I onetime heard of a homiletical professor who had his students, young preachers, stand before him and read the Fall in the Book of Genesis.  And when they came to that question of God, after Adam and Eve had sinned, and God was walking in the garden and said, "Adam, where art thou?" [Genesis 3:9], some of them read it flippantly; some of them read it indifferently.  There was one young fellow who read it with a sob in his voice, "Adam, where art thou?"   And the professor turned to that young fellow and said, "Young man, you will be a great preacher."  God can be touched, and God is hurt, and God grieves over the lostness of the people of the world. 

But how could God die?  What He did was, described so poignantly in the second chapter of the Book of Philippians.   God poured Himself into a vessel: 

 

He, being in the form of God, thought it not a thing to be grasped, to be equal with God – but poured Himself out –

Made Himself of no reputation, and took upon Him the form of a servant – of a man – and being in form like a man,

He humbled Himself, and became obedient unto death, even the death of the cross."

[Philippians 2:6-8]

 

 God pouring Himself into the form of a man, and experience all of the horrors and terrors of crucifixion; the Prince of life dying that He might conquer sin – and that is the drama of the cross.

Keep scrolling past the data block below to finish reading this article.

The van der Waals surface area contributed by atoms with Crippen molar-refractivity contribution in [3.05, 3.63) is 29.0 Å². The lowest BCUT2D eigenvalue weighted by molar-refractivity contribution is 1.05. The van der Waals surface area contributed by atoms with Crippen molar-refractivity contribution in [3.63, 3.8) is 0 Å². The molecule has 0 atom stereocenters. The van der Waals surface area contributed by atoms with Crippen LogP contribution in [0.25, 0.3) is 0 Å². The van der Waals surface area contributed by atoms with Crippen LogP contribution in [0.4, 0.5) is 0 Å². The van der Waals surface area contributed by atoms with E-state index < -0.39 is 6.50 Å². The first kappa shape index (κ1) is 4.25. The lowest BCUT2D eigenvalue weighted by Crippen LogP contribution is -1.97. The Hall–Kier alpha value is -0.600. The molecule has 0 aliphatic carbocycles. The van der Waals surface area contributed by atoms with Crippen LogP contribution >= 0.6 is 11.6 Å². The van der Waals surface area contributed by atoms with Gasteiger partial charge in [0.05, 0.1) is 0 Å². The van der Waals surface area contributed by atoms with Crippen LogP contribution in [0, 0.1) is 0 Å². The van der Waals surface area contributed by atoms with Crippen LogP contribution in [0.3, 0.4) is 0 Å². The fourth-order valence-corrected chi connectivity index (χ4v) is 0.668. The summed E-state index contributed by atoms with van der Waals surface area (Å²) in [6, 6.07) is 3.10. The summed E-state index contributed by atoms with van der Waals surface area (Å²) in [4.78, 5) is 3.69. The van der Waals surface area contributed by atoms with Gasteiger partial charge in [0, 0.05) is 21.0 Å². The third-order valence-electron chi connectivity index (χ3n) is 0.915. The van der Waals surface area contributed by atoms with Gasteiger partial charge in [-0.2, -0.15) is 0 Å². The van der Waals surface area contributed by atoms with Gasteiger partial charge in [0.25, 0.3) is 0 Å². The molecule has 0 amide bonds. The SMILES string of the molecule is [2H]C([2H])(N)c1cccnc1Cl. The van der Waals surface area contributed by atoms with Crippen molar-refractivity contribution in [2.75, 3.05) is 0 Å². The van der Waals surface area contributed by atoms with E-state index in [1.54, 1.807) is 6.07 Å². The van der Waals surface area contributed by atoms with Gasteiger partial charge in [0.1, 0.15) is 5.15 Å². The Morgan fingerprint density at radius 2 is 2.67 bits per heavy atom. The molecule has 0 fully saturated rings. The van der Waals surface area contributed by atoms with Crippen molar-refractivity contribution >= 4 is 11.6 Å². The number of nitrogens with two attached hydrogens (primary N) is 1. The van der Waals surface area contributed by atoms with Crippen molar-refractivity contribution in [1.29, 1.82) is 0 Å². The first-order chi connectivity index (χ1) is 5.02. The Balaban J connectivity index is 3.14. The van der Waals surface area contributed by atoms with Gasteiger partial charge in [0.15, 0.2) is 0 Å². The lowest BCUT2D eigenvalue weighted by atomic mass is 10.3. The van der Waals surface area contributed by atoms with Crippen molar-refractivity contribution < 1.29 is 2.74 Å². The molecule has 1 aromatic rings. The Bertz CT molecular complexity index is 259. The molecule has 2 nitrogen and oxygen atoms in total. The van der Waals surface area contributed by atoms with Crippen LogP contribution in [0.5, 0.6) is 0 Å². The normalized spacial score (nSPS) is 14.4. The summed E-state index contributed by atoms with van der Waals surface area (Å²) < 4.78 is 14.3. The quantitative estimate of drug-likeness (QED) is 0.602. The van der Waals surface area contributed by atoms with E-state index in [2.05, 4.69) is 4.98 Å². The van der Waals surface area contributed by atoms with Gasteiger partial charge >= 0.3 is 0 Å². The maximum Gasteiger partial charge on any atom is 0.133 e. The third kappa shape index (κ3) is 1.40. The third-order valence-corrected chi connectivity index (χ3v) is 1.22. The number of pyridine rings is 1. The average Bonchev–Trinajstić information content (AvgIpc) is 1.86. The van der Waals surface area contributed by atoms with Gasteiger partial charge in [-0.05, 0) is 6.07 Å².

We follow it as it ensued in the life and death of our Lord.  First the Via Dolorosa,  the procession through the throngs and the multitudes of our Lord; the King of sorrows being led to His throne of grief; the angels of God looked upon it, and the spirits of just men made perfect watched it from the windows of heaven [Hebrews 12:23], and God Jehovah the Father looked upon that leading to a hill called Calvary. 

There are three incidents along the way.  Number one:  they put upon Him His own clothes.  They had taken Him and disrobed Him and put a mock purple robe upon Him.  But lest He not be identified because of that purple robe, that it might be certain that it was He, they took off the purple robe mark rights, and put upon Him His own clothes, and led Him forth to be crucified [Matthew 27:38-31].  This is Jesus Himself.  They took everything off of Him and put back upon Him His own clothes, all except the crown.  They left the crown of thorns, the diadem placed there by His own blood.